Genital Chlamydia trachomatis (C.trachomatis) infection may lead to pregnancy complications such as miscarriage, preterm labour, low birthweight, preterm rupture of membranes, increased perinatal mortality, postpartum endometritis, chlamydial conjunctivitis and C.trachomatis pneumonia.This review supersedes a previous review on this topic.

Objectives: 

To establish the most efficacious and best-tolerated therapy for treatment of genital chlamydial infection in preventing maternal infection and adverse neonatal outcomes.

Search strategy: 

We searched the Cochrane Pregnancy and Childbirth Group’s Trials Register, ClinicalTrials.gov, the WHO International Clinical Trials Registry Platform (ICTRP) (26 June 2017) and reference lists of retrieved studies.

Selection criteria: 

Randomised controlled trials (RCTs) as well as studies published in abstract form assessing interventions for treating genital C.trachomatis infection in pregnancy. Cluster-RCTs were also eligible for inclusion but none were identified. Quasi-randomised trials and trials using cross-over design are not eligible for inclusion in this review.

Data collection and analysis: 

Two review authors independently assessed studies for inclusion, assessed trial quality and extracted the data using the agreed form. Data were checked for accuracy. Evidence was assessed using the GRADE approach.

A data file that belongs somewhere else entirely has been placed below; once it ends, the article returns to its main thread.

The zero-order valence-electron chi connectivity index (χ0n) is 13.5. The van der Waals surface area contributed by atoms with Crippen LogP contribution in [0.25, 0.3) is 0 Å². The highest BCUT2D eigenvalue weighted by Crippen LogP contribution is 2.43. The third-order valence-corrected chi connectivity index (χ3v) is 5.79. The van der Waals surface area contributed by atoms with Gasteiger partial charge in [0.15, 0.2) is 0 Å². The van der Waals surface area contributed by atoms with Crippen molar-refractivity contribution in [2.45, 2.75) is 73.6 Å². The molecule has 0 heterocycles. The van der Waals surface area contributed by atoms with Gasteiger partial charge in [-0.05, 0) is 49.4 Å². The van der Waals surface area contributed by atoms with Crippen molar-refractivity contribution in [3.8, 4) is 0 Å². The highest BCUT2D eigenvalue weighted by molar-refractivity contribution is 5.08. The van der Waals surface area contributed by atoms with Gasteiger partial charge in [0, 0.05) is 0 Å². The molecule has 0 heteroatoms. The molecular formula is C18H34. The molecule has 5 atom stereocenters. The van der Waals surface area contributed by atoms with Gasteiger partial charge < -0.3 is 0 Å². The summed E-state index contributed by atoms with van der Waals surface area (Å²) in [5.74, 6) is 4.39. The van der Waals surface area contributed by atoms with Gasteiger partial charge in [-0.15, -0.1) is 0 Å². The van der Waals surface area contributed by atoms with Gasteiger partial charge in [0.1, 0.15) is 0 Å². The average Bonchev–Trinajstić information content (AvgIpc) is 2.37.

Main results: 

We included 15 trials (involving 1754 women) although our meta-analyses were based on fewer numbers of studies/women. All of the included studies were undertaken in North America from 1982 to 2001. Two studies were low risk of bias in all domains, all other studies had varying risk of bias. Four other studies were excluded and one study is ongoing.

Eight comparisons were included in this review; three compared antibiotic (erythromycin, clindamycin, amoxicillin) versus placebo; five compared an antibiotic versus another antibiotic (erythromycin, clindamycin, amoxicillin, azithromycin). No study reported different antibiotic regimens.

Microbiological cure (primary outcome)

Antibiotics versus placebo: Erythromycin (average risk ratio (RR) 2.64, 95% confidence interval (CI) 1.60 to 4.38; two trials, 495 women; I2 = 68%; moderate-certainty evidence), and clindamycin (RR 4.08, 95% CI 2.35 to 7.08; one trial, 85 women; low-certainty evidence) were associated with improved microbiological cure compared to a placebo control. In one very small trial comparing amoxicillin and placebo, the results were unclear, but the evidence was graded very low (RR 2.00, 95% CI 0.59 to 6.79; 15 women).